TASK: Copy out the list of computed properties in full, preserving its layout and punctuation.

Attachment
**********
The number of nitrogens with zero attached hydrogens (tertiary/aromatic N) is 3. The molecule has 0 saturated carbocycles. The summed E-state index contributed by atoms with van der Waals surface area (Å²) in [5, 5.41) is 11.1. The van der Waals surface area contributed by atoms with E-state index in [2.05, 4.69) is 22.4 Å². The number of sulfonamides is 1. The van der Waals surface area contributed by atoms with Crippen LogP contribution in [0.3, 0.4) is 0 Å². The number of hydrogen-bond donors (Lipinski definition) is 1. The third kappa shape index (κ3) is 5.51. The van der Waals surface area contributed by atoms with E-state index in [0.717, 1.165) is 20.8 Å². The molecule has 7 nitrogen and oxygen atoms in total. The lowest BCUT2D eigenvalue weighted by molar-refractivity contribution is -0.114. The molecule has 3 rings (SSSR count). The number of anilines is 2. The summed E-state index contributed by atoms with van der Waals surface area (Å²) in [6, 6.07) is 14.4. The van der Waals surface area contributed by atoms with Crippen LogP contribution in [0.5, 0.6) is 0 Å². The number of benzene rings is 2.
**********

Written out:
The number of nitrogens with zero attached hydrogens (tertiary/aromatic N) is 3. The molecule has 0 saturated carbocycles. The summed E-state index contributed by atoms with van der Waals surface area (Å²) in [5, 5.41) is 11.1. The van der Waals surface area contributed by atoms with E-state index in [2.05, 4.69) is 22.4 Å². The number of sulfonamides is 1. The van der Waals surface area contributed by atoms with Crippen LogP contribution in [0.3, 0.4) is 0 Å². The number of hydrogen-bond donors (Lipinski definition) is 1. The third kappa shape index (κ3) is 5.51. The van der Waals surface area contributed by atoms with E-state index in [0.717, 1.165) is 20.8 Å². The molecule has 7 nitrogen and oxygen atoms in total. The lowest BCUT2D eigenvalue weighted by molar-refractivity contribution is -0.114. The molecule has 3 rings (SSSR count). The number of anilines is 2. The summed E-state index contributed by atoms with van der Waals surface area (Å²) in [6, 6.07) is 14.4. The van der Waals surface area contributed by atoms with Crippen LogP contribution in [0.5, 0.6) is 0 Å². The number of benzene rings is 2.